San Marcos GrowersSan Marcos Growers
New User?
Wholesale Login
Enter Password
Home Products Purchase Gardens About Us Resources Contact Us
Search Utilities
Plant Database
Search by Plant Name
Advanced Search
Search by size, origins,
color, cultural needs, etc.
Website Search
Search for any word
Site Map
Retail Locator
Plant Listings



 Weather Station

Products > Aloe megalacantha
Aloe megalacantha - Large-toothed Aloe)

Habit and Cultural Information
Category: Succulent
Family: Aloeaceae (now Asphodeloideae)
Origin: Ethiopia (Africa)
Evergreen: Yes
Red/Purple Foliage: Yes
Flower Color: Yellow
Bloomtime: Winter/Summer
Height: 4-8 feet
Width: 3-5 feet
Exposure: Full Sun
Summer Dry: Yes
Irrigation (H2O Info): Low Water Needs
Winter Hardiness: 25-30 F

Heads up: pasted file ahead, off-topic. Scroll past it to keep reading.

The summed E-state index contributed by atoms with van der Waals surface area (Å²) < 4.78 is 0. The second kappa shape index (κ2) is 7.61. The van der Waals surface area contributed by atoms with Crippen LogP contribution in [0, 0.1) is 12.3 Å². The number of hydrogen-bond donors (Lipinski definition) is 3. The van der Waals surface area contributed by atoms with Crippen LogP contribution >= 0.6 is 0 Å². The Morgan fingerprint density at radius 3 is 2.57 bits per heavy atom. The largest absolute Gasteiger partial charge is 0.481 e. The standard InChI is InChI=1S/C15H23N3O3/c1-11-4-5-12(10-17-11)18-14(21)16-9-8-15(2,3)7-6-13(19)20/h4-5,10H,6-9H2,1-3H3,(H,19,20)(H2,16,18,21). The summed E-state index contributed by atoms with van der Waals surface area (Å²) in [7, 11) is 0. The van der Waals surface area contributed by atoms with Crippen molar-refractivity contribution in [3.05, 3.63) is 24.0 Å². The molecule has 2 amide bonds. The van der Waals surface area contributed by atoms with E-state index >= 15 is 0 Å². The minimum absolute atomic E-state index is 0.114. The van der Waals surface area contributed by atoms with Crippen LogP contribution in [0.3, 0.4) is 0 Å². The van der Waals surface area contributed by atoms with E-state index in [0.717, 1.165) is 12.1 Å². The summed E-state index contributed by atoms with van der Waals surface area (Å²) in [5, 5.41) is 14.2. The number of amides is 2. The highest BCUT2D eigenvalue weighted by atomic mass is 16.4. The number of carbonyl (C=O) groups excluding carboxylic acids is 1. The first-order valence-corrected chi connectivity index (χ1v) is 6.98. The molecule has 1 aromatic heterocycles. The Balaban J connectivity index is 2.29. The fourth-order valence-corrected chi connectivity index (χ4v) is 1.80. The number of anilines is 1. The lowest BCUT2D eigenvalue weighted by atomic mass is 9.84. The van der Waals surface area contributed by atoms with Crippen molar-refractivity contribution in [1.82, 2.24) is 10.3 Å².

Aloe megalacantha (Large-toothed Aloe) A slow growing erect shrub aloe that suckers and branches at the base to eventually can form a shrub to 5 to 7 feet tall but is usually seen smaller. It has 2 foot long pale gray-green recurved deeply channeled (canaliculate) leaves that have large pale dull teeth along the margin. The older leaves colors up reddish in winter when the green tipped pale yellow flowers in large 20-40 inch tall multi branched inflorescences are also most abundant, but flowering can linger on into summer. Plant in full sun in a well-drained soil and water occasionally to not at all. Hardy to around 28 F. An attractive midsized aloe that with time can be useful as a barrier or hedge plant, but is not fast to fill in. A widespread aloe in north-east Ethiopia and north-west Somalia where it grows on rocky hillsides and sandy plains from 3,600 to 6,000 feet elevation. The specific epithet comes from the Greek words 'megas' meaning "large" and 'akantha' meaning "thorn" or "spine" in reference to the large teeth on the leaf margins. Our original plants obtained from the Institute of Aloe Studies in 2012 as Aloe megalacantha IAS09-048.  The information on this page is based on the research that we have conducted about this plant in the San Marcos Growers library, from what we have found on reliable online sources, as well as from observations made of our crops of this plant growing in the nursery and of plants growing in the nursery's garden and those in other gardens where we may have observed it. We also have incorporated comments received from others and welcome getting feedback from those who may have additional information, particularly if this information includes cultural information that would aid others in growing Aloe megalacantha.